Viewpoints

Race across America

Jeremiah Wright’s speech shows America’s unique willingness to discuss race issues.

Like any self-respecting white American liberal, I enjoy bouts of self-flagellation over the xenophobia and religiosity of my fellow Americans. So when Reverend Wright spoke at Rockefeller Chapel last Tuesday about how America is singularly racist and uniquely ignorant of other cultures, I might have been expected to lap his words up with gusto. But I’m getting kind of tired of hearing about America’s racism and ignorance.
This isn’t because I believe racism has been defeated here, that the election of Obama expiated our sins. But I do think that some who call America a bigot’s paradise, especially in Europe, are too eager to cast the first stone. Let me turn to a story about a black American’s experience in Belgium. This
guy, a student at the University of Michigan, was hanging out at a public pool with a French friend. After they left, the friend told him that he had overheard a teenage Belgian girl say to her friend, “I don’t want to get in the pool with that black guy in there; he’ll dirty it up.”
Granted, this is anecdotal, and the student’s experience could be entirely unique. Perhaps I didn’t get the entire relevant context; it could have been an extremely off-color joke, implying only a desire to push the envelope of good taste. Maybe this student was like Pigpen in Peanuts, surrounded by a cloud of dirt. But you could find few places in America where this sort of talk, even in jest, is acceptable in public or in private. Yet there’s more to this than just what we think is in good taste.
Right now, people all over Europe feel that their cultural integrity is threatened by mass immigration; the fact that culture is promoted by the state certainly contributes to the idea that there is a paradigmatic Italian, Frenchman, German, Spaniard, or Belgian, and that this model is being subverted by peoples who have their own cultures. The rise of far-right parties in some European countries is a
testimony to the ways in which economics and prejudice intertwine in Europe. All of this has been said before, in much more sophisticated ways, by scholars in both America and Europe.
It’s not that Americans aren’t worried about mass immigration or some ideal vision of American culture. Although America continues to be a place where our ideals vie with our prejudices, over the years our bleak history has been brought to the light of day, and the fraught consequences of that
history for the future have been discussed extensively. The issue of race and culture has been at the center of national debates time and again, and though much of what is said about it is less than brilliant, the fact that we talk about it at all is remarkable. Europeans sometimes express astonishment that Americans are so hung up about race, as if this were a flaw. But it’s only the result of living in a society where cultures and races have mixed for hundreds of years. Not only are we now incredibly sensitive to anything having to do with race in this country, but we’ve officially recognized America’s shortcomings many times over.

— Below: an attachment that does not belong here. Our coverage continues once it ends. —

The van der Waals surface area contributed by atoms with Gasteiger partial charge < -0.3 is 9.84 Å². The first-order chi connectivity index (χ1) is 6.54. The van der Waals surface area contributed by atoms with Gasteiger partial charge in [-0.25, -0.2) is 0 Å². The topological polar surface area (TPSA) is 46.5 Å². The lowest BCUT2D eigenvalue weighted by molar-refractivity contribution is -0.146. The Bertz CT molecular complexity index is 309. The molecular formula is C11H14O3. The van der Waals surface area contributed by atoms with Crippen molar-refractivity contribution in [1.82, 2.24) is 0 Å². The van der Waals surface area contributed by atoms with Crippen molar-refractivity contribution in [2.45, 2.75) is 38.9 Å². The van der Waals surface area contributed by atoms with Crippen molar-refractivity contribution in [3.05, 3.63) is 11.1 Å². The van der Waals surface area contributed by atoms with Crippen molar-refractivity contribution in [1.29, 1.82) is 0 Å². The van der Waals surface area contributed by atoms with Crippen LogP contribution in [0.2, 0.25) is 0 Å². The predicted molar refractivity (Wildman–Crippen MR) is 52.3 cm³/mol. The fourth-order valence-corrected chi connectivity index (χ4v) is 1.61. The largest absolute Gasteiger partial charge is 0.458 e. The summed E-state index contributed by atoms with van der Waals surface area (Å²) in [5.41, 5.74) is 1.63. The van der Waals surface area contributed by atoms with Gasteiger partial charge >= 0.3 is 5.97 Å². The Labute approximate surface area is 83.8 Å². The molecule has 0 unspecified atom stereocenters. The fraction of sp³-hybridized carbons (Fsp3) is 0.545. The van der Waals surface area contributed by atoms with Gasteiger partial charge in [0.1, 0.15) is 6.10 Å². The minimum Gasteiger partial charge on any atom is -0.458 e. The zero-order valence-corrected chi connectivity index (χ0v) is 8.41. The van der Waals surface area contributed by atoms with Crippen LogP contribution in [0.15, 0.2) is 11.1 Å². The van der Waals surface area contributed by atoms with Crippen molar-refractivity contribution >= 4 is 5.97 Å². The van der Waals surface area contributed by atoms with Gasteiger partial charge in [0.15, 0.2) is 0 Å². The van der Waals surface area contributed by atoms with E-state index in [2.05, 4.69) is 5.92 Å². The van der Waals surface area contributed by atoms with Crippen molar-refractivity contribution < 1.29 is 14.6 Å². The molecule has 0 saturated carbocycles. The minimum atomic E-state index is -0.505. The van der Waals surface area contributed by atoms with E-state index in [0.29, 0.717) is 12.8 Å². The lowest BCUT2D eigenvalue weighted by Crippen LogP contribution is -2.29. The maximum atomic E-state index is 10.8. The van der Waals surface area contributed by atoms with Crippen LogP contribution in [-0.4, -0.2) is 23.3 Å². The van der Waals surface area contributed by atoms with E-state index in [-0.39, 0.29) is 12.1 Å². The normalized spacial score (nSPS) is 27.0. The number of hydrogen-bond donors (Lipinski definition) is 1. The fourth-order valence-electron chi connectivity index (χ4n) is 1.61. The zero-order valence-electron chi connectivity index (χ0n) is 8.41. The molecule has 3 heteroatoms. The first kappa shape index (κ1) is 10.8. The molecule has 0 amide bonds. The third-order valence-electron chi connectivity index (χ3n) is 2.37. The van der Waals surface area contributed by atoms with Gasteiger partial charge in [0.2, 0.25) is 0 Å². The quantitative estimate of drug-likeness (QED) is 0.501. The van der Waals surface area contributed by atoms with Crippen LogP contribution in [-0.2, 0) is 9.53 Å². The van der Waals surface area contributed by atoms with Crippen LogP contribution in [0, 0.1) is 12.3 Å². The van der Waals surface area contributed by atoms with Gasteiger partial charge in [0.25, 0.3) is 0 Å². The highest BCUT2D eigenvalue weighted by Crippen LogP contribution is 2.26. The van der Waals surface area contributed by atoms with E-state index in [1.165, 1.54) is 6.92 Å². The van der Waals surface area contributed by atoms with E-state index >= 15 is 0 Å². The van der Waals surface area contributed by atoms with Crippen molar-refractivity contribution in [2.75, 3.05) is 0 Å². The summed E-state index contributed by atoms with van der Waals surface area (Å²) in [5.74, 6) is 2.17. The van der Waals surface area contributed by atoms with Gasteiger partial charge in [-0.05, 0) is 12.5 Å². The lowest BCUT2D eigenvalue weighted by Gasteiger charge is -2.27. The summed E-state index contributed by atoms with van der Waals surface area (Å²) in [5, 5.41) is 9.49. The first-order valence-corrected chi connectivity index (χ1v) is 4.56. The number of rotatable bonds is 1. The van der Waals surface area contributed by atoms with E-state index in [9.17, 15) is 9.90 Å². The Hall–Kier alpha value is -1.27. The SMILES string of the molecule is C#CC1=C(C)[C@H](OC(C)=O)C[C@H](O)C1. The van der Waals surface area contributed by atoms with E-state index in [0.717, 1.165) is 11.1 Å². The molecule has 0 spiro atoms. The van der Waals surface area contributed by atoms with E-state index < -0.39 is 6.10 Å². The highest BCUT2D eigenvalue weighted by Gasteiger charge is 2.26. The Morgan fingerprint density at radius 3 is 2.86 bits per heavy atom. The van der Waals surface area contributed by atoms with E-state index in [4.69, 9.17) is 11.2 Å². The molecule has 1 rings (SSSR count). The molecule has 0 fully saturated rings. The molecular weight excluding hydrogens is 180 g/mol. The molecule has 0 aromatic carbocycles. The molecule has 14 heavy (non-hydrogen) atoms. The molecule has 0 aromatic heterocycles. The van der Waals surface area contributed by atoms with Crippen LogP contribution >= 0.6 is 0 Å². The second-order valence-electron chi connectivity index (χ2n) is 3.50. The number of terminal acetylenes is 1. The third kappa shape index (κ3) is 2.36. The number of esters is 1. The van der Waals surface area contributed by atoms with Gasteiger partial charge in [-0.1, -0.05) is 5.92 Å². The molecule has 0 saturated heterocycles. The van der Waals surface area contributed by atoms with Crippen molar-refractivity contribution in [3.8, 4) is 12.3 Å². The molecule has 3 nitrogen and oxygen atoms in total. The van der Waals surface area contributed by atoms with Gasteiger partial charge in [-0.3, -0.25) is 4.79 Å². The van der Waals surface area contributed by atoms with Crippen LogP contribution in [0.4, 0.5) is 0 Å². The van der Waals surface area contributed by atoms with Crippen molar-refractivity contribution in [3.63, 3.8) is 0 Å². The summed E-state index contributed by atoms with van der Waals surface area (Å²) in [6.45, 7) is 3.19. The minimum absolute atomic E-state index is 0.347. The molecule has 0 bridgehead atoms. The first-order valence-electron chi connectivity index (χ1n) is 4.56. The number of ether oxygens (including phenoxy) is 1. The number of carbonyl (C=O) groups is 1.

Perhaps these weren’t shortcomings at all, in the sense of deviations from our “chosen path” of free, equal democracy, but logically followed from the way our country is constituted. That’s the image of a radically flawed America that Wright sometimes espouses and which I’m willing to take seriously. But our acute awareness of race and our racial past is in stark contrast to official European attitudes. To use another (unfortunately also Belgian) example, the Royal Museum for Central Africa, outside Brussels, is supposed to document the Belgian colonial experience in the Congo. Yet up until recently there was no mention there of the 10 to 15 million Congolese killed for rubber. On the other hand, our National Slavery Museum’s sole objective is to document the horror America’s economic system abetted.
Let’s be clear: Just because we’ve built a museum doesn’t mean the job is done. The point is that years ago we started a conversation about the bleak history of our past and the complexities of living in a racially and culturally diverse country. The Europeans are just beginning to discuss what it means to live in a polyglot society. There are historical reasons for the relative newness of deep racial disputes in Europe: Because the Europeans kept their racial problems in the colonies, at arm’s length, they didn’t have to confront alien cultures and races on their home turfs until relatively recently. The world has ignorance and bigotry to spare, and America, at least in this respect, doesn’t claim a disproportionate share.

Ben Rossi is a third-year in the College majoring in philosophy. He is a Maroon Voices Editor.